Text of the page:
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I want to get a MS SQL database from SQL Server 2008 R2 to an MDF to use locally in a program. I detached the DB and manually copied the MDF, but whenever I try to open it up in VS, I get an error that it cannot be opened because it is version 661. I received the data as a CSV, used Access to import it and exported it to a local SQL implementation. Most importantly, what am I doing wrong?

Also, I was wondering if there is a more efficient way to create an MDF file from a CSV?

Thanks!

Spencer

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The "Detach the MDF" approach is correct - the error you're getting means that you seem to be trying to use a newer SQL Server MDF file (e.g. 2008) on an older SQL Server version (e.g. 2005) - this will never work - but it has nothing to do with detaching and copying the MDF file –  marc_s Oct 25 '11 at 5:02
    
I'm trying to import it into Visual Studio to use as a local database. This is all done on the same computer, I took a CSV file and imported it into Access. Used Access to fill my local SQL installation. Detached and copied the SQL database that Access populated, but when I imported into VS2010, I got the above error. I hope that makes better sense. –  Spenstart Oct 27 '11 at 17:59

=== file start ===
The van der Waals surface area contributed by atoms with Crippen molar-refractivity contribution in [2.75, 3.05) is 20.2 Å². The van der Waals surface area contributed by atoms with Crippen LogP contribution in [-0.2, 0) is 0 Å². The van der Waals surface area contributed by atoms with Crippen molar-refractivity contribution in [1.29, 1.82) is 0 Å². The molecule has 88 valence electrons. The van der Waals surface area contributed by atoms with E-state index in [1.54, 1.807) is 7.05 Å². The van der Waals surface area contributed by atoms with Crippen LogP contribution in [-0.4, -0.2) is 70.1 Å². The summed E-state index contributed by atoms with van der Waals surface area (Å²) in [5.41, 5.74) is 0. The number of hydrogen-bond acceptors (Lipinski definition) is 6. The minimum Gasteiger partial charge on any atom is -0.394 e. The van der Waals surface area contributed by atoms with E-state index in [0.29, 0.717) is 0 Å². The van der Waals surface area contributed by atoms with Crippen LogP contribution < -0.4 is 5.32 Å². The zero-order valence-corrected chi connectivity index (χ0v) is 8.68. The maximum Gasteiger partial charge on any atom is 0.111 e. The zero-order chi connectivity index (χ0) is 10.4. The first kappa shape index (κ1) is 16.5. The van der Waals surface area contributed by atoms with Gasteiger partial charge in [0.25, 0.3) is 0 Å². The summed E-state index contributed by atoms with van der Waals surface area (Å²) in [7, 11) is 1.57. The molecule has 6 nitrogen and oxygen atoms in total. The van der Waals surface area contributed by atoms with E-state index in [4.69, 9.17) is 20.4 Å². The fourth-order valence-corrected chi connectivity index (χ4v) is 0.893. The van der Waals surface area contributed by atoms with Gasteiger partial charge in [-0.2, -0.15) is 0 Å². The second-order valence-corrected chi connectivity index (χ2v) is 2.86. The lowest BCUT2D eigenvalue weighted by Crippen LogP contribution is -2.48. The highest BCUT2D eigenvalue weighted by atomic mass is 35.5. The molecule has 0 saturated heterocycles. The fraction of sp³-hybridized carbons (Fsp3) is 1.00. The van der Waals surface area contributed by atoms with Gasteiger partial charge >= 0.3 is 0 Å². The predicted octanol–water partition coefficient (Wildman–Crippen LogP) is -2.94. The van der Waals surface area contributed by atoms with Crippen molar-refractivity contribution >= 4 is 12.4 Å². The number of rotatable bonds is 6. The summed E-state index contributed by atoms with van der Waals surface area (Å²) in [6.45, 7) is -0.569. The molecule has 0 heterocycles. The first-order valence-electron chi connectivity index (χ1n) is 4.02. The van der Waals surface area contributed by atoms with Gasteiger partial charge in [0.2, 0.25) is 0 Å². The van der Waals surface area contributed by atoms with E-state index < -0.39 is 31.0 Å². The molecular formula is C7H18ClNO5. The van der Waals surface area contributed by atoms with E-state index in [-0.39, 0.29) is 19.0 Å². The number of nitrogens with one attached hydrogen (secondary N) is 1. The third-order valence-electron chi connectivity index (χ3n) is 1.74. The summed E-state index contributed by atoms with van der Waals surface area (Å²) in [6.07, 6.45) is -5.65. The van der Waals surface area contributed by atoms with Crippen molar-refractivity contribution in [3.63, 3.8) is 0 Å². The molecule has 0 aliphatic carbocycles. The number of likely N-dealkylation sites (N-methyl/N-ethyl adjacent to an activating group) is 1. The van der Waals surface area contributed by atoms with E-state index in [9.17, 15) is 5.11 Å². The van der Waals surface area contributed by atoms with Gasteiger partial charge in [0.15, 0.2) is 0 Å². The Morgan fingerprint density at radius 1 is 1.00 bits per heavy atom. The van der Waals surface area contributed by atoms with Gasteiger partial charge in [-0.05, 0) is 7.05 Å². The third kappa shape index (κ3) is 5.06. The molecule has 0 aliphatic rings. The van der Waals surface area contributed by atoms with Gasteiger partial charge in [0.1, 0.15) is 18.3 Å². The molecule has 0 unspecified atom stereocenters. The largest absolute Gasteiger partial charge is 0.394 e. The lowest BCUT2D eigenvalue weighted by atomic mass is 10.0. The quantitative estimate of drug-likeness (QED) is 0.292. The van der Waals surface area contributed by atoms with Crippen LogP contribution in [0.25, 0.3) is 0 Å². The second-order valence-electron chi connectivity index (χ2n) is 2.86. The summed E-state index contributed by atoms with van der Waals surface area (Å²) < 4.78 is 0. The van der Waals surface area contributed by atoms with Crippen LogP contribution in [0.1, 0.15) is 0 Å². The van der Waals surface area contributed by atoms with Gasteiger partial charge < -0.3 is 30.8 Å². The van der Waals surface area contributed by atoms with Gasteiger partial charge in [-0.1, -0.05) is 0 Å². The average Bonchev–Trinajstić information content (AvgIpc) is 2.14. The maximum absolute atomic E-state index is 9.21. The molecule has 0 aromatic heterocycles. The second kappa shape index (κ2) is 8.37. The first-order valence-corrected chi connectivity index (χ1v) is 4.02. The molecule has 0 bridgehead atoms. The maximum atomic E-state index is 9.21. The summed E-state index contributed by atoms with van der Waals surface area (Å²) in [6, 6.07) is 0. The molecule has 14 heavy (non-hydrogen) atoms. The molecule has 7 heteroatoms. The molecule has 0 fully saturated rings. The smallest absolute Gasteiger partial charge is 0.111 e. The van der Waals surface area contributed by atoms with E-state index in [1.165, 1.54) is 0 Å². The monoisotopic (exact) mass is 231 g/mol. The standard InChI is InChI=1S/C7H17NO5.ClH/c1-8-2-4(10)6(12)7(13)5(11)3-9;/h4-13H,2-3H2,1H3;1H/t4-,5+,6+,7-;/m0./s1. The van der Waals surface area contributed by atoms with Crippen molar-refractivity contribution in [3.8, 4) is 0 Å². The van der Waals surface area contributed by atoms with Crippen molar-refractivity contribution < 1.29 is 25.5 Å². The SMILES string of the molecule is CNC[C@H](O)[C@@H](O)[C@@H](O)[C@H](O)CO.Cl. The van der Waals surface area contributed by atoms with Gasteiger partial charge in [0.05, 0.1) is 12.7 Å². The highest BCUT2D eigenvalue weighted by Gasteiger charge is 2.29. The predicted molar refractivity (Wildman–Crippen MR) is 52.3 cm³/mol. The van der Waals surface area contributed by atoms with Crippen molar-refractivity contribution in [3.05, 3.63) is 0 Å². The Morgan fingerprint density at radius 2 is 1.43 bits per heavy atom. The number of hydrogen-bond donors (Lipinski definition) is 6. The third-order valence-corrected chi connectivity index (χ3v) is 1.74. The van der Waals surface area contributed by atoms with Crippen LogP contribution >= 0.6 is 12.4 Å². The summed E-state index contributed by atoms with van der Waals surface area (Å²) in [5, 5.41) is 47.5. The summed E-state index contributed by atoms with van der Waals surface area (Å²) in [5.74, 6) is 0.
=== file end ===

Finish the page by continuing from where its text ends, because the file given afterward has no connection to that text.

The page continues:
1 Answer 1

Well, as I said - the basic approach is OK - detach the MDF, copy the file, open it as a local database in Visual Studio.

BUT: it would appear that you're trying to use a SQL Server 2008 R2 MDF file, but the SQL Server version that Visual Studio 2010 supports/installs is SQL Server 2008 Express.

You cannot go from a newer SQL Server version (2008 R2) back to an older version (SQL Server 2008) - this is not supported.

One possible way to solve this would be to explicitly uninstall SQL Server 2008 Express that Visual Studio 2010 installed, download the SQL Server 2008 R2 Express version from Microsoft's web site and install it (as the .\SQLExpress instance, as did Visual Studio).

Once you have the same version of SQL Server - both on your main server as well as from within Visual Studio, then you should be able to achieve what you're looking for.

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